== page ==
Dirt Tracks 1: The Desert Trail

At the northern tip of the Red Sea, as the sun rose over the mountains of Jordan to the east illuminating the vast sands of Egypt to the west, I stood at the apex of three countries with my back to the sea and looked up at the mighty Negev.

I took my first step on a journey that would last for months, through hundreds of miles of dirt tracks and desert trails and felt an intense mix of both wonder… and fear.

If I knew then what I know now about this journey, maybe I would never have set off. Days of being cooked in the inescapable desert sun and nights of lying awake in the freezing hours of the night lay before me.

Wild dogs and wolves waited in my path and not a drop of water could be tasted for miles. The ravines, like my throat, were dry as a bone. Yet for all the trials on that road, I saw an indescribable beauty in the Negev, in the starry skies above and in the hearts of the people below.

Like any naive traveller, packing their bag in a hurry a few hours before leaving to catch a flight, I threw in a ton of unnecessary tat, happily telling myself, ‘I’ll be needing this.’

How wrong I was.

On that first anxious morning, I lugged an enormous back-pack up the first ridge which was crinkled up into a cloudless sky by vast and merciless deserts on every side. I suddenly regretted taking everything I owned, bar the kitchen sink, as I summited the first peak and discovered endless peaks beyond, bigger and darker, stretching into the hazy horizon.

Why did I do this?

Just over two thousand years ago, a refugee child made a similar journey on the way home from exile in Egypt to his family home in the village of Nazareth in the region of Galilee. I wanted to know what that journey felt like, the challenges and triumphs in the wilderness.

That boy was seemingly a nobody back then, Ye’shua was his name, common at the time, an innocent child in a cruel world, a refugee forced from his home by a paranoid puppet king, unknown for decades by the military superpower that would later nail him to a tree in his early thirties. Yet this Roman empire would later collapse like every superpower eventually does, while the child would grow up to change history more than anyone who has ever lived.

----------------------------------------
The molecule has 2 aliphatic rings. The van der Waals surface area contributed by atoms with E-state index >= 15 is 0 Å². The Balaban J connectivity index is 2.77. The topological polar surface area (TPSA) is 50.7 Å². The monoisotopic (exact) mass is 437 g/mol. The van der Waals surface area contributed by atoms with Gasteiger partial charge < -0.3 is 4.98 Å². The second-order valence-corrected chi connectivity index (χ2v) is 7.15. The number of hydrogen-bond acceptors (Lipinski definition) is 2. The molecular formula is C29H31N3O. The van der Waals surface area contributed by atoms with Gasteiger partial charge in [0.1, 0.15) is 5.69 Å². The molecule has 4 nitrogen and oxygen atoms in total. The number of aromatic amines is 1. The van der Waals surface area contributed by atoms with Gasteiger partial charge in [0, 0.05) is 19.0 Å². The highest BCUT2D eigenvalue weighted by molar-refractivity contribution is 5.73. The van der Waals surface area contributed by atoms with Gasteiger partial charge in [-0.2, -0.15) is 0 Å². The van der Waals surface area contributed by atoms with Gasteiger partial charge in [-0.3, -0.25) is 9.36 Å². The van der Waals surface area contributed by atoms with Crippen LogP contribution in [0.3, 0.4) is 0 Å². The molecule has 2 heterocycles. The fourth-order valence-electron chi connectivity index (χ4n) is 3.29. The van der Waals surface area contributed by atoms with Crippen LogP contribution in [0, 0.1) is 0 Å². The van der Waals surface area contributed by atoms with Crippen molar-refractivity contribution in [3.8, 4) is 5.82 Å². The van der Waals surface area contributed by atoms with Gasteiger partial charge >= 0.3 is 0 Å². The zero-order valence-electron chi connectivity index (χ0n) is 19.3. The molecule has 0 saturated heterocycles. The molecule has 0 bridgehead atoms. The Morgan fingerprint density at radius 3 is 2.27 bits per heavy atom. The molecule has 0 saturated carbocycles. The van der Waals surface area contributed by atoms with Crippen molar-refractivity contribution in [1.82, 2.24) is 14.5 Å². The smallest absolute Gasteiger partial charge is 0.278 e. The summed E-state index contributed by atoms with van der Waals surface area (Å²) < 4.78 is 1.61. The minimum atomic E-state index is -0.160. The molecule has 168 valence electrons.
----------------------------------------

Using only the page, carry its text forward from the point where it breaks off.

Has anyone so influential ever started life so vulnerable?

On that scorching Tuesday morning, I tasted a small drop of that vulnerability.

I had a few saving graces. There was a vague trail through the desert so I knew people had walked these paths before me and for the first week, I never walked alone. My good friend and fellow Cornish brother, Pete, had taken a week off work to join me on the first frontier of the desert.

We were both very aware that the trials of the road were nothing compared to the threat Jesus and his young parents faced on their journey all those years ago, not to mention the dangers encountered by millions of refugee families who have been forced from their homes over the last few years in the heat of war. Neither of us encountered anything like the suffering endured by real refugees and we don’t pretend to. But out of solidarity for those millions, and curiosity for that one child, I made this journey to raise money for the refugees who have walked possibly the darkest path of all, having fallen into the hands of human traffickers.


If you want to sponsor this journey, then 100% of your contributions will go to the A21 Campaign, who are working right now on the front-lines of twelve countries across the world to rescue displaced men and women who have been taken advantage of by traffickers intent on making a profit from those who are most at risk.

My own expenses form no part of your donation. 100% of the funds raised will go to A21.

I write this post from Jerusalem, 260 miles into the journey.

As I reflect on the road I have walked, 4 memories stand out… 3 challenges and 1 enormous blessing…

Up next… Dirt Tracks 2: The Refugee Road

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